Silicon Valley favors the brash and the brilliant. If you have a pedigree and a network (e.g. if you studied Computer Science at Stanford), the bar
is lower. People will doubt you less. The corollary to this, of course, is that the more of a nobody you are, the harder it is and the higher self-esteem and courage it will take for you to succeed.
Courage is in short supply… everywhere.
A startup is a scary, lonely endeavor. It takes either desperation or an unreasonably big ego to make it work.
Imbalances of power are a feature of the human condition. Much like your forefathers (and even more so your foremothers), the odds are against you.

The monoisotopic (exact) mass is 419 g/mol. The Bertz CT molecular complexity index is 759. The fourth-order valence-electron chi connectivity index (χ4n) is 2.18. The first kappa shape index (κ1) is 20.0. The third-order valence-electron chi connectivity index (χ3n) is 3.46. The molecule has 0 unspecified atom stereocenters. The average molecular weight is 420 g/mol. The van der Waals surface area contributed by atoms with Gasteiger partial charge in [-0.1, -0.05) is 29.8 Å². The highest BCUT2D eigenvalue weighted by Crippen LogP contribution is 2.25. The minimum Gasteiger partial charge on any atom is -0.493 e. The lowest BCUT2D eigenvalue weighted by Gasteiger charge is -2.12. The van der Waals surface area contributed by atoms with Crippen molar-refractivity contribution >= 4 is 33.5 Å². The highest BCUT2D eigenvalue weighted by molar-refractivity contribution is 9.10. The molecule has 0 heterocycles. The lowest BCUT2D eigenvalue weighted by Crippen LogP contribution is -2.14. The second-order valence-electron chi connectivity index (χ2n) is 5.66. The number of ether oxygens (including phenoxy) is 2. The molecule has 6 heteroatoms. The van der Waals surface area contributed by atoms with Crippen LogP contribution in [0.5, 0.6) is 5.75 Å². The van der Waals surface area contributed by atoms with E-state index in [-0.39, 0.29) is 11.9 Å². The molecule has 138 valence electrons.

Go forth with determination, grit your teeth and get ready to kick some ass.
The man in the photo is my old man. Born in 1929, he picked cotton by hand as a child, laid railroad tracks as a teenager, survived the zoot suit riots in East LA, joined the Air Force, played lothario in Oakland and then paid his way through UCLA as a pipeline construction worker. He earned a PhD and retired as a professor. He was given little, he accomplished much, he inspires me still.
If you like this post, please discuss it on Hacker News — unless you’re a regular HN follower of mine, in which case please don’t vote this article up, as the HN mod says I’m getting upvotes from the same people and the system applies a penalty.
I Don't Write Often...
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